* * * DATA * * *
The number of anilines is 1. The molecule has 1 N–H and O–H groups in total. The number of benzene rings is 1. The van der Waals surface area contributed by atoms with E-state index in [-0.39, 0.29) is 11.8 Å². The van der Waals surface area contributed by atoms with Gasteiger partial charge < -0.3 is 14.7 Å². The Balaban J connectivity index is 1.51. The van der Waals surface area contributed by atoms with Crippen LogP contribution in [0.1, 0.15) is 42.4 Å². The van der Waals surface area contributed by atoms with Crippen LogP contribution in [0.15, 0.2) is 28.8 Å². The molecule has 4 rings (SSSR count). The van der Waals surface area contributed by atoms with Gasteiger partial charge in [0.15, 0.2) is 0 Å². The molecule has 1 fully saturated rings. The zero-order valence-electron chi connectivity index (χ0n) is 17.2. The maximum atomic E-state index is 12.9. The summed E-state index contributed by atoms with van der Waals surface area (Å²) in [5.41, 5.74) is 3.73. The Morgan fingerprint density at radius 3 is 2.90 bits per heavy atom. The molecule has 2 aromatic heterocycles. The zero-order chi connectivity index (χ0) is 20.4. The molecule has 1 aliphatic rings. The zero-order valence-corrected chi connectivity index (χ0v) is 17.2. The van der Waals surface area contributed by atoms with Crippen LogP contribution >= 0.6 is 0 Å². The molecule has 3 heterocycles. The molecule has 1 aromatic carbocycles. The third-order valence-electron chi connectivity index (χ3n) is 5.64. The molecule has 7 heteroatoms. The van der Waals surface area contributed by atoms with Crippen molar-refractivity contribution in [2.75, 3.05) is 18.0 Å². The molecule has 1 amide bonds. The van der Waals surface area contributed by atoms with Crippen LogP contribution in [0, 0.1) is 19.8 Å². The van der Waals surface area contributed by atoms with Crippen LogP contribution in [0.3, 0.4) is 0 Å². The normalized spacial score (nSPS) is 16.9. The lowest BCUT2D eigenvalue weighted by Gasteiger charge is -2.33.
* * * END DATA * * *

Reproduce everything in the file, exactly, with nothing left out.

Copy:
The number of anilines is 1. The molecule has 1 N–H and O–H groups in total. The number of benzene rings is 1. The van der Waals surface area contributed by atoms with E-state index in [-0.39, 0.29) is 11.8 Å². The van der Waals surface area contributed by atoms with Gasteiger partial charge < -0.3 is 14.7 Å². The Balaban J connectivity index is 1.51. The van der Waals surface area contributed by atoms with Crippen LogP contribution in [0.1, 0.15) is 42.4 Å². The van der Waals surface area contributed by atoms with Crippen LogP contribution in [0.15, 0.2) is 28.8 Å². The molecule has 4 rings (SSSR count). The van der Waals surface area contributed by atoms with Gasteiger partial charge in [0.15, 0.2) is 0 Å². The molecule has 1 fully saturated rings. The zero-order valence-electron chi connectivity index (χ0n) is 17.2. The maximum atomic E-state index is 12.9. The summed E-state index contributed by atoms with van der Waals surface area (Å²) in [5.41, 5.74) is 3.73. The Morgan fingerprint density at radius 3 is 2.90 bits per heavy atom. The molecule has 2 aromatic heterocycles. The zero-order chi connectivity index (χ0) is 20.4. The molecule has 1 aliphatic rings. The zero-order valence-corrected chi connectivity index (χ0v) is 17.2. The van der Waals surface area contributed by atoms with Crippen LogP contribution >= 0.6 is 0 Å². The molecule has 3 heterocycles. The molecule has 1 aromatic carbocycles. The third-order valence-electron chi connectivity index (χ3n) is 5.64. The molecule has 7 heteroatoms. The van der Waals surface area contributed by atoms with Crippen molar-refractivity contribution in [2.75, 3.05) is 18.0 Å². The molecule has 1 amide bonds. The van der Waals surface area contributed by atoms with Crippen LogP contribution in [0, 0.1) is 19.8 Å². The van der Waals surface area contributed by atoms with Crippen LogP contribution in [0.3, 0.4) is 0 Å². The normalized spacial score (nSPS) is 16.9. The lowest BCUT2D eigenvalue weighted by Gasteiger charge is -2.33.